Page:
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McGaulley History, Family Crest & Coats of Arms


Origins Available: Irish, Scottish


Many variations of the name McGaulley have evolved since the time of its initial creation. In Gaelic it appeared as Mac Amhalghaidh or Mac Amhlaoibh. The former name denotes a son of Auley, while the later denotes a son of Auliffe or a son of Humphrey. They claim descent through the Heremon line of Irish kings. [1]CITATION[CLOSE]
O'Hart, John, Irish Pedigrees 5th Edition in 2 Volumes. Baltimore: Genealogical Publishing Company, 1976. Print. (ISBN 0-8063-0737-4)


Early Origins of the McGaulley family


The surname McGaulley was first found in county Westmeath (Irish: An Iarmhí) in the Irish Midlands, province of Leinster, where at one time the area which is now Ballyloughnoe was once called "McGawley's Country." There is another sept named Mac Amhlaoibh in Gaelic which were a branch of the MacGuires and mainly found in County Fermanagh. This branch gave their name to Clanawley. [2]CITATION[CLOSE]
MacLysaght, Edward, Irish Families Their Names, Arms and Origins 4th Edition. Dublin: Irish Academic, 1982. Print. (ISBN 0-7165-2364-7)

Early History of the McGaulley family


This web page shows only a small excerpt of our McGaulley research.
Another 221 words (16 lines of text) covering the years 1787 and 1841 are included under the topic Early McGaulley History in all our PDF Extended History products and printed products wherever possible.

McGaulley Spelling Variations


Names from the Middle Ages demonstrate many spelling variations. This is because the recording scribe or church official often decided as to how a person's name was spelt and in what language. Research into the name McGaulley revealed many variations, including MacAulay, MacAwley, MacAuley, MacAullay, MacAulley, MacAwlay, MacCaulay, MacCawley, MacGawley, Magawley, Cauley, Caulay, McCamley and many more.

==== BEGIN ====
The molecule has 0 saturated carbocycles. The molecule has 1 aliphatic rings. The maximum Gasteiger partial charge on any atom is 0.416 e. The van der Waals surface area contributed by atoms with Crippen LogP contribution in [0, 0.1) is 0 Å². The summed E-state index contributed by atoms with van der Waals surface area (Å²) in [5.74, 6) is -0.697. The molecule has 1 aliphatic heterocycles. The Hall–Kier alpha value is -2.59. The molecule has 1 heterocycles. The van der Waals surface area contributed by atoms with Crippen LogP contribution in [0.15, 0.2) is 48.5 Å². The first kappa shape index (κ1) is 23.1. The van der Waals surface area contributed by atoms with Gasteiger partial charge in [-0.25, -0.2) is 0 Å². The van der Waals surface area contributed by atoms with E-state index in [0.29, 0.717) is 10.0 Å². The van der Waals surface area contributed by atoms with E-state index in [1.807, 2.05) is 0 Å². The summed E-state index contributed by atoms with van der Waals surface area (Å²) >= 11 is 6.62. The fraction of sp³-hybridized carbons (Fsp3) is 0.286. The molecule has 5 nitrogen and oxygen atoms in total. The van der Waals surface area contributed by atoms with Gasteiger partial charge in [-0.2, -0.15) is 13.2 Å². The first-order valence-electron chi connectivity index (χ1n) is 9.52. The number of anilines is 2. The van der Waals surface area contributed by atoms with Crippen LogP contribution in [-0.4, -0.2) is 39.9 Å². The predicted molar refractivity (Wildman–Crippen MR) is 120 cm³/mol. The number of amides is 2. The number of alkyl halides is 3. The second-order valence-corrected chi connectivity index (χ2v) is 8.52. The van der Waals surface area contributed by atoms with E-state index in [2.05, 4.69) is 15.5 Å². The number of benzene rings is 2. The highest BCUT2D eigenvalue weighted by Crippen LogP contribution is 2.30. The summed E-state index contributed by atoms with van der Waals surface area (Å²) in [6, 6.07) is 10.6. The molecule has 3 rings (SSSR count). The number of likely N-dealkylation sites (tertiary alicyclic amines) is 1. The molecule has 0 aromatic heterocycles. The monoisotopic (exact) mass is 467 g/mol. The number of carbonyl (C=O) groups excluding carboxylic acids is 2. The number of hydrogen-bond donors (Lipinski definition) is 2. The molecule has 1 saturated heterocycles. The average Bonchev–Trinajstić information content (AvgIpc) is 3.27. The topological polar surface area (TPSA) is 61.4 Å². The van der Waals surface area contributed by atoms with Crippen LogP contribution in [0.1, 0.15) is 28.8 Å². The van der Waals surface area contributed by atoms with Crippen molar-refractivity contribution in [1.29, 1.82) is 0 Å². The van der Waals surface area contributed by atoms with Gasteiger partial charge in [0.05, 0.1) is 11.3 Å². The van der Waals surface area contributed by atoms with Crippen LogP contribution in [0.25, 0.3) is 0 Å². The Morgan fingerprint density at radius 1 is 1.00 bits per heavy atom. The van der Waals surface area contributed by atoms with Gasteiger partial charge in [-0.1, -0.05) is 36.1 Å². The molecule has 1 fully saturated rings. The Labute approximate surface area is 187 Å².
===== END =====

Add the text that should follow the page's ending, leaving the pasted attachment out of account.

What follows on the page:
Early Notables of the McGaulley family (pre 1700)


Another 34 words (2 lines of text) are included under the topic Early McGaulley Notables in all our PDF Extended History products and printed products wherever possible.

Migration of the McGaulley family to the New World and Oceana


During the 19th century thousands of impoverished Irish families made the long journey to British North America and the United States. These people were leaving a land that had become beset with poverty, lack of opportunity, and hunger. In North America, they hoped to find land, work, and political and religious freedoms. Although the majority of the immigrants that survived the long sea passage did make these discoveries, it was not without much perseverance and hard work: by the mid-19th century land suitable for agriculture was short supply, especially in British North America, in the east; the work available was generally low paying and physically taxing construction or factory work; and the English stereotypes concerning the Irish, although less frequent and vehement, were, nevertheless, present in the land of freedom, liberty, and equality for all men. The largest influx of Irish settlers occurred with Great Potato Famine during the late 1840s. Research into passenger and immigration lists has brought forth evidence of the early members of the McGaulley family in North America: James MacCauley settled in Charles Town in 1772 with his wife; Kenneth MacAulay settled in Philadelphia in 1774; Alexander, George, Henry, James, John, William MacAuley all arrived in Philadelphia between 1840 and 1860.

Contemporary Notables of the name McGaulley (post 1700)


  • John H. McGaulley, American Democrat politician, Mayor of Plattsburgh, New York, 1928-31 [3]CITATION[CLOSE]
    The Political Graveyard: Alphabetical Name Index. (Retrieved 2015, October 21) . Retrieved from http://politicalgraveyard.com/alpha/index.html

McGaulley Family Crest Products



See Also



Citations


  1. ^ O'Hart, John, Irish Pedigrees 5th Edition in 2 Volumes. Baltimore: Genealogical Publishing Company, 1976. Print. (ISBN 0-8063-0737-4)
  2. ^ MacLysaght, Edward, Irish Families Their Names, Arms and Origins 4th Edition. Dublin: Irish Academic, 1982. Print. (ISBN 0-7165-2364-7)
  3. ^ The Political Graveyard: Alphabetical Name Index. (Retrieved 2015, October 21) . Retrieved from http://politicalgraveyard.com/alpha/index.html

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